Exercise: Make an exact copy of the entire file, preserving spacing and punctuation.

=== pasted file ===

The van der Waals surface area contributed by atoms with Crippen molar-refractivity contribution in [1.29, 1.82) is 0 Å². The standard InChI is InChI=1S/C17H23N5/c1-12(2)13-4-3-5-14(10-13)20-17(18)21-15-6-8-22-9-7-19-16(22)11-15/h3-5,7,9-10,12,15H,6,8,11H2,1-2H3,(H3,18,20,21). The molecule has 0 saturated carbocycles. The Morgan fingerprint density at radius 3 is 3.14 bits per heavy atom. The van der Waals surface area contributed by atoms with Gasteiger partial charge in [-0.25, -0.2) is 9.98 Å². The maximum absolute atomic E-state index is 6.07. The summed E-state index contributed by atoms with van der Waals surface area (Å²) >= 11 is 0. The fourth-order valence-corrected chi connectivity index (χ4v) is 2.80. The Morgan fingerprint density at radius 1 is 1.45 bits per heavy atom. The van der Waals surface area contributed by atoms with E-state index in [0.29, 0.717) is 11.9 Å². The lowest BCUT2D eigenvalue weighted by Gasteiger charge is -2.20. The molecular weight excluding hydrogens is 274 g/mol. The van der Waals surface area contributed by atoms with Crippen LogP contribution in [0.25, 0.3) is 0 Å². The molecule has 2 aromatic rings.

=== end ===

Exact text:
The van der Waals surface area contributed by atoms with Crippen molar-refractivity contribution in [1.29, 1.82) is 0 Å². The standard InChI is InChI=1S/C17H23N5/c1-12(2)13-4-3-5-14(10-13)20-17(18)21-15-6-8-22-9-7-19-16(22)11-15/h3-5,7,9-10,12,15H,6,8,11H2,1-2H3,(H3,18,20,21). The molecule has 0 saturated carbocycles. The Morgan fingerprint density at radius 3 is 3.14 bits per heavy atom. The van der Waals surface area contributed by atoms with Gasteiger partial charge in [-0.25, -0.2) is 9.98 Å². The maximum absolute atomic E-state index is 6.07. The summed E-state index contributed by atoms with van der Waals surface area (Å²) >= 11 is 0. The fourth-order valence-corrected chi connectivity index (χ4v) is 2.80. The Morgan fingerprint density at radius 1 is 1.45 bits per heavy atom. The van der Waals surface area contributed by atoms with E-state index in [0.29, 0.717) is 11.9 Å². The lowest BCUT2D eigenvalue weighted by Gasteiger charge is -2.20. The molecular weight excluding hydrogens is 274 g/mol. The van der Waals surface area contributed by atoms with Crippen LogP contribution in [0.25, 0.3) is 0 Å². The molecule has 2 aromatic rings.